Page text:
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  • aknome
    replied
    "Things like a wood splitter, generator, tools, atv, one of two boats, etc..."
    All of these can be found new and used in Abundance in every town or the road system and the larger places in the bush. (Bethel, Nome, Kotz, Dillingham, etc)
    The only stuff you need to pack are the things you can't replace: Dad's pre 64 Model 70, Model 12 or something along those lines. The wife may have some things like that also.

    Leave a comment:


  • LeonardC
    replied
    Lots of great information here. We were going to drive through Canada this summer & haul our first load up in a trailer, but our plans fell through, so I flew up instead. Nice to know it's a "per person" limit on ammo. I tried to get some answers from their web site for powder limits, but they just sent me to another web site with no clear answers.

    Watch those 10/22 magazines. Canada has a limit on # of rounds a mag. can hold??

    During my way too brief stay near Wasilla, I didn't see any .22 ammo. Powder was spotty. Only hand gun powders I saw were 4227 & Blue Dot. Noticed rifle powder in IMR 4895 & 4064 in a couple of stores (Artic Ammo, SWH, & Three Bears), a few others were available, but nothing I was interested in. I drove by SWH on the previous Tuesday & they didn't have any powder (well they did have 50 BMG & some other stuff), but when I stopped in a day or two latter they had several kinds of rifle powders on the shelf. Seems like everyone had a good selection of primers.

    Leave a comment:


  • Yukon Cornelius
    replied
    Originally posted by Arrowchaser View Post
    I tried to look up the info earlier on and some sites were saying something like 200 and 1500 rounds for competition.
    I dug deeper after reading your reply. It's much easier to find info on guns than it is to find ammo info. I found the 5k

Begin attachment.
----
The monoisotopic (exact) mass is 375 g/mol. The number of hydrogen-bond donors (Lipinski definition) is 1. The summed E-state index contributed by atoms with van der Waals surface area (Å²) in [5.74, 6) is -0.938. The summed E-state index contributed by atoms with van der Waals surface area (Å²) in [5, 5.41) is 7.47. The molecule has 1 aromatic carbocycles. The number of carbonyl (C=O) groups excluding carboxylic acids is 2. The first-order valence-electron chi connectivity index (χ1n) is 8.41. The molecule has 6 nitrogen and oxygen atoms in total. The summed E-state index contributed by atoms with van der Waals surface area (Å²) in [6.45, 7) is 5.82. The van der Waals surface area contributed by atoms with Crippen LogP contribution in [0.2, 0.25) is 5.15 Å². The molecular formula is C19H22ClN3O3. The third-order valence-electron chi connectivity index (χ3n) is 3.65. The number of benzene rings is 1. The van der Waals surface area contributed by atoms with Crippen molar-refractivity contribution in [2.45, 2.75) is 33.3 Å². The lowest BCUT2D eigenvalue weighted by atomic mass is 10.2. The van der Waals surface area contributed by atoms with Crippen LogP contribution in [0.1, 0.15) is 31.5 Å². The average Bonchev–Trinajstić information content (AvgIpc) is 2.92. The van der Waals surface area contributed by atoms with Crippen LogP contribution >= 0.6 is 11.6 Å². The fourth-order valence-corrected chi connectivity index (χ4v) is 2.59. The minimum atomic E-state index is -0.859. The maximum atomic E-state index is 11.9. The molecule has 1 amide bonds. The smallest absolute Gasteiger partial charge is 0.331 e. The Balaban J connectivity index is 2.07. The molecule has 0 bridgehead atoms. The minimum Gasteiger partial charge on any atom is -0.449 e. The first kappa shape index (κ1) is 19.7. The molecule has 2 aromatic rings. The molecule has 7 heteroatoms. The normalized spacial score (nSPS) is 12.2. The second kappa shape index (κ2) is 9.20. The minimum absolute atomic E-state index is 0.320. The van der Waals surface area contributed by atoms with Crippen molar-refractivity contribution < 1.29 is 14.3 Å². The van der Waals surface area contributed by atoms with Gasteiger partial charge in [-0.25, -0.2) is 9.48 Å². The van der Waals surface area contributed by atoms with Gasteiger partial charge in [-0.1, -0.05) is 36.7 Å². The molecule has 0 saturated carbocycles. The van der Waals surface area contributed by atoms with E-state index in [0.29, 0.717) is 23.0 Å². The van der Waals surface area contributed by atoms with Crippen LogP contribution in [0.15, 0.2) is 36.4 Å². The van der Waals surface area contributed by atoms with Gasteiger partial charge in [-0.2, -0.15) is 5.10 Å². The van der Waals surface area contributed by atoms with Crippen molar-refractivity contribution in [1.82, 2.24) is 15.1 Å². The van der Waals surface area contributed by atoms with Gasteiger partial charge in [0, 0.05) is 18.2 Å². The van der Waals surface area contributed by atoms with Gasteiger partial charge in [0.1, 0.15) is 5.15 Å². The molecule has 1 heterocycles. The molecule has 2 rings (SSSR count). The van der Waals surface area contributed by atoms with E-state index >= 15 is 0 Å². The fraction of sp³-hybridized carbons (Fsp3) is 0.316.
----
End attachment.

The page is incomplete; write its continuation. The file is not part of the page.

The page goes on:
here- http://canadaonline.about.com/gi/o.h.../index-eng.htm

    So yes you and Mobius are correct. Do you know if the Canadian gun fee is a one time thing or charged for each gun? I still have some with barrels that are too short. I thought I read that revolver (handgun) barrels have to be over 4 inches long. I have to double check that.

    I'm also wondering about taking a 22-10 Takedown semi-auto.

    It also depends on where we end up. A place like Wrangell would require a ferry from either direction. But Kenai area could be driven to by way of Canada.

    I guess the 5000 cartridges could weigh more or less depending on the caliber. Something like 22 LR would weigh less because it would be similar to taking 10 - 500 22 LR round boxes. One 500 round 22 LR box is around 4 pounds. So the ferry would allow 16.25 boxes of 22 LR. In that case the ferry allows more. -- 30-06 (20) round box weighs around 1.5 pounds. So if I figured it right I could take 43.33 boxes of 30-06 on the ferry. Which would be around 866.66 rounds of 30-06 on the ferry. So in that case it would be better to go through Canada.

    But if two people could take 5000 each then Canada would clearly be better no matter what the caliber.

    I probably messed something up in the calculations. I've been trying to figure out what sized trailer I should buy. Should it have two axles? What I can fit? How much do certain things weigh? It's 2 am and my mind is tired.
    You do know you can mail your long rifles and shotguns right? It cost me $35 to ship my 30-06 and a shotgun from GA to Ak including insurance. Guns arrived in three days. I mailed them in a case that locked but you can actually mail in a regular box. Handguns can't be shipped but you can through a FFl.
    As far as ammo...5000 is a lot of rounds. You can buy ammo up here.

    not sure about the take down through canada. ARs are a no no.

    Leave a comment:


  • Arrowchaser
    replied
    Originally posted by romadhawk View Post
    You can take 5,000 rounds (or primed cases) per adult over the age of 18 through Canada. Please do your homework and go prepared.
    I just made the move up again, last month.
    I tried to look up the info earlier on and some sites were saying something like 200 and 1500 rounds for competition.
    I dug deeper after reading your reply. It's much easier to find info on guns than it is to find ammo info. I found the 5k
    here- http://canadaonline.about.com/gi/o.h.../index-eng.htm

    So yes you and Mobius are correct. Do you know if the Canadian gun fee is a one time thing or charged for each gun? I still have some with barrels that are too short. I thought I read that revolver (handgun) barrels have to be over 4 inches long. I have to double check that.

    I'm also wondering about taking a 22-10 Takedown semi-auto.

    It also depends on where we end up. A place like Wrangell would require a ferry from either direction. But Kenai area could be driven to by way of Canada.